Edwards:

The Lakers were champions before us so we wanted to dethrone them. We came up short that first year, but the next year we came back and smacked ‘em up pretty good. The following year we won in Portland. Playing against the best and beating the best, that just makes you feel good. The Lakers had been up there all that time and the Bulls were getting better and better all the time, Michael Jordan was the best player in the league, so to beat those guys was very satisfying.

Mahorn:

I didn’t have to stand up to the Bulls, they were trying to be who we were. I never had any doubts the teams we were fighting against to win a championship were the Celtics and the Lakers. Chicago was still trying to figure themselves out. But the Celtics and the Lakers were always rich with tradition, and I think that motivated us to be part of history.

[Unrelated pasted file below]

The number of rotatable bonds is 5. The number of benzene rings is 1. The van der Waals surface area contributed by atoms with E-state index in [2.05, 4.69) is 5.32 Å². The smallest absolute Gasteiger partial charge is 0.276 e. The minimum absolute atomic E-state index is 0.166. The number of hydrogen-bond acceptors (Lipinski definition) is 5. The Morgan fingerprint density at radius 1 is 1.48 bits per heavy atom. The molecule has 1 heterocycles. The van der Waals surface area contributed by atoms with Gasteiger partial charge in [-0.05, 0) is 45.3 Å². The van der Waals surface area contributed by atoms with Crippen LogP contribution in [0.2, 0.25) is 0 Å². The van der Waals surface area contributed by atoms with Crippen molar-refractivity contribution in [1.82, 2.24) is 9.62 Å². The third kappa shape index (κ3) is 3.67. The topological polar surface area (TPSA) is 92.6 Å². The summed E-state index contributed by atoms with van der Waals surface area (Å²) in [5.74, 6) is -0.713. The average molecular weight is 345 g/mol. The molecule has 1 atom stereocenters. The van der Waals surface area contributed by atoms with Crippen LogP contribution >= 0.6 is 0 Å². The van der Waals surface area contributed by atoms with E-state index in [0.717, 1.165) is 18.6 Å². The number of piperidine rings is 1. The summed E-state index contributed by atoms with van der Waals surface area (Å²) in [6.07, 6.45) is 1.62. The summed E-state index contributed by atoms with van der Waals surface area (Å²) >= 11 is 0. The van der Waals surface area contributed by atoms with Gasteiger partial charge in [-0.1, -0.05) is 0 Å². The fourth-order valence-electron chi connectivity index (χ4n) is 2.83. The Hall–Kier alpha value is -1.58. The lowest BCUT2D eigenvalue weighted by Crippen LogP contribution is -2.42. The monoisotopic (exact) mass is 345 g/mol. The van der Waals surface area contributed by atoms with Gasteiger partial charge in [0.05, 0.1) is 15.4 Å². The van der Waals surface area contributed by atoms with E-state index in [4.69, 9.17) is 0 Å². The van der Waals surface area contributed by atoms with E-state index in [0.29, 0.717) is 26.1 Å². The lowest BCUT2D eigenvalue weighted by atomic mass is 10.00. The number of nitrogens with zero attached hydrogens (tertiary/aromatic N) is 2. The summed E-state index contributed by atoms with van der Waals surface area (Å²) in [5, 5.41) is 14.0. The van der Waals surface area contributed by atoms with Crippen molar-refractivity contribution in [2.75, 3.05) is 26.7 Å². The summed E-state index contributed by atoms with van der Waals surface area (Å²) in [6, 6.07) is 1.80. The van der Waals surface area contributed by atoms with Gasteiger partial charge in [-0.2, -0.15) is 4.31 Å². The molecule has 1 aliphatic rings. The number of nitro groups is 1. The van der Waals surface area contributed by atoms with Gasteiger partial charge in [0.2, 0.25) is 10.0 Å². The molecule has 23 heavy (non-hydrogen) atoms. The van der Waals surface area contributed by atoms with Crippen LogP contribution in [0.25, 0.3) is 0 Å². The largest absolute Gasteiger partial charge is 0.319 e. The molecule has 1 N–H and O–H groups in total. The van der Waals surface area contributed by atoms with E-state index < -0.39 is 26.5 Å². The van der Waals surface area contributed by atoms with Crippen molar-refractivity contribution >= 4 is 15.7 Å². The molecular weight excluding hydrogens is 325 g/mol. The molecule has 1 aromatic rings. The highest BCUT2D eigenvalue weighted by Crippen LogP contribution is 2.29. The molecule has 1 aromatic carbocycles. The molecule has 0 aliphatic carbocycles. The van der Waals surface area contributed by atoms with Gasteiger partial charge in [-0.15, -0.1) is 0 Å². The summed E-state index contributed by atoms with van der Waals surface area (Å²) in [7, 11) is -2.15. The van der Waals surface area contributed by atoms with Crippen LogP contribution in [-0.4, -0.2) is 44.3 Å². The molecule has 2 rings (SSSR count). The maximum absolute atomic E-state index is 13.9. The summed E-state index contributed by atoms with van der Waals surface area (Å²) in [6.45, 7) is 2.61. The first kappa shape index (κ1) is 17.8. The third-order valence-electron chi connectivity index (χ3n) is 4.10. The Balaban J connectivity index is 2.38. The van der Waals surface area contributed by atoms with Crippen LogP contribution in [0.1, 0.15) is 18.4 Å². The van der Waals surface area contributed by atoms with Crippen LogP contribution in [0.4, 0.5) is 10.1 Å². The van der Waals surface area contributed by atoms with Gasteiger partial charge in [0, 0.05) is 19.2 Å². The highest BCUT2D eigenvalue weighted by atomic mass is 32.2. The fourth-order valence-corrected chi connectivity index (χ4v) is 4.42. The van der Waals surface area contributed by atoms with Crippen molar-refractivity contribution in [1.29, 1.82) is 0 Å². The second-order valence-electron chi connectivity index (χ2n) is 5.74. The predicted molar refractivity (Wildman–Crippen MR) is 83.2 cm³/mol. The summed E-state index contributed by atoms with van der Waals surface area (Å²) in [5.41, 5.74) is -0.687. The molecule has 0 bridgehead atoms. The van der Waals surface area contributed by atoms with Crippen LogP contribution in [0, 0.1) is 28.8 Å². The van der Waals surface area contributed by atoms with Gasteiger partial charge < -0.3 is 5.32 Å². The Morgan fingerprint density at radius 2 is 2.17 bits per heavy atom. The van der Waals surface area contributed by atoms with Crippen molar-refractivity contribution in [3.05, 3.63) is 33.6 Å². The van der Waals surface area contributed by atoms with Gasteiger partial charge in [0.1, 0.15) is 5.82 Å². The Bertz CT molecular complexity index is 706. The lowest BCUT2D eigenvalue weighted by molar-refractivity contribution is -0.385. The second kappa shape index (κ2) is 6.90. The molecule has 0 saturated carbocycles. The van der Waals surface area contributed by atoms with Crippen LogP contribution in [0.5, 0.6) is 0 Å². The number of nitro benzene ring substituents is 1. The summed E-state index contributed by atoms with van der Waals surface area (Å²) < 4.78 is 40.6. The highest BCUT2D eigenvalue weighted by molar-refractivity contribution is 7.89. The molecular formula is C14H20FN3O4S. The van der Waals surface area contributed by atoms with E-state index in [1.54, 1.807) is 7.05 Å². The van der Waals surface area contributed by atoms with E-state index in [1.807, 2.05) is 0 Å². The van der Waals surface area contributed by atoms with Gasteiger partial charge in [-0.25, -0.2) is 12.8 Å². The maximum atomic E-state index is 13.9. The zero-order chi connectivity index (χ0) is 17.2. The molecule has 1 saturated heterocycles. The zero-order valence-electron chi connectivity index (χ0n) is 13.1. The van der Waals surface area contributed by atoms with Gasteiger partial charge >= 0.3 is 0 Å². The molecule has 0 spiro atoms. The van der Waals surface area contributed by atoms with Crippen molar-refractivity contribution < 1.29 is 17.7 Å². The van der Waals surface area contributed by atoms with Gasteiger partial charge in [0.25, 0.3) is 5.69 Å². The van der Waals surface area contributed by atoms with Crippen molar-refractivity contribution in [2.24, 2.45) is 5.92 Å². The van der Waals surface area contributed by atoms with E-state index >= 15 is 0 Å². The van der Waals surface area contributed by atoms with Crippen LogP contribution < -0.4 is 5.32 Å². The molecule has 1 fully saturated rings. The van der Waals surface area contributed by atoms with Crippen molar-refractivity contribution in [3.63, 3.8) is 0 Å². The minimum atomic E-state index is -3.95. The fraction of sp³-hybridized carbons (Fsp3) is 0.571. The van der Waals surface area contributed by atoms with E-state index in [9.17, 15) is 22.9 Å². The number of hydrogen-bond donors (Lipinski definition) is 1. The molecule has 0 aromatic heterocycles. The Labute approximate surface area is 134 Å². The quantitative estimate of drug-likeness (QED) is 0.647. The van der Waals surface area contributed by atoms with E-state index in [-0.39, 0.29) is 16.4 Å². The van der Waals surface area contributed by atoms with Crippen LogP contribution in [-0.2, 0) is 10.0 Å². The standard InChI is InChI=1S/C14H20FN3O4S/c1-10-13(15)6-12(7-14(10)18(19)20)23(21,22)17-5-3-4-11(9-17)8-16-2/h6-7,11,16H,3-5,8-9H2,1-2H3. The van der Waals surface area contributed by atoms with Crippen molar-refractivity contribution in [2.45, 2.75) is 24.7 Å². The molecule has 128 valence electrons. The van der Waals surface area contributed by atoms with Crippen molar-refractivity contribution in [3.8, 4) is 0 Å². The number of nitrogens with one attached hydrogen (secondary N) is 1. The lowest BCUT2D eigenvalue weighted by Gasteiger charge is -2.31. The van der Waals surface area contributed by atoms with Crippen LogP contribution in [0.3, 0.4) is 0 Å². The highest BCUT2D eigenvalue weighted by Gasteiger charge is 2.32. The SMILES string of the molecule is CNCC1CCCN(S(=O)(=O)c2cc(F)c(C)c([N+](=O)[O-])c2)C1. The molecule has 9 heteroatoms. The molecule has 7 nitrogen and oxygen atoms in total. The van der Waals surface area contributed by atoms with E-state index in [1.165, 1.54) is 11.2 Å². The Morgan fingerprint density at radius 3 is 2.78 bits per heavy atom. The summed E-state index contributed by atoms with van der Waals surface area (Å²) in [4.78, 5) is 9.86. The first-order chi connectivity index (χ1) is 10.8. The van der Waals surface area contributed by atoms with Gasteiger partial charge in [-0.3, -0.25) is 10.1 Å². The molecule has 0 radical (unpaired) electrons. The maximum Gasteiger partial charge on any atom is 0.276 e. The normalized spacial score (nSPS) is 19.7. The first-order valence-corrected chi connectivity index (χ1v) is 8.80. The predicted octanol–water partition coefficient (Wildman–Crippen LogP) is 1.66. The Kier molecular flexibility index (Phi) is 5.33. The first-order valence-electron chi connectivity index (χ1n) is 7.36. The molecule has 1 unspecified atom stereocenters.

Leach:

That was, in my opinion, the golden era of basketball. I remember going to those games, going to the NBA Finals against the Lakers at the Palace, going to games in the old Silverdome the year they lost to the Lakers on the phantom Kareem foul, going to Celtics games against Larry Bird. Being at those games with my Dad, who is the inspiration for my sports life, there weren’t many things more special in my life. When you’re in that arena and you’ve got 20,000-plus on their feet, watching the Pistons take down Larry Bird and the Celtics, watching them shut down Michael Jordan, watching them play Magic and Kareem and James Worthy and Byron Scott and the Lakers in an NBA finals game, as a 12-year-old kid, it doesn’t get much better than that. But there was always a feeling that the Pistons were going to get the job done. Yea, you had anxiety, you were nervous – you never know who’s going to win a game – but back then, even as a kid, we wanted them to win and we had this feeling in our heart that they were going to win.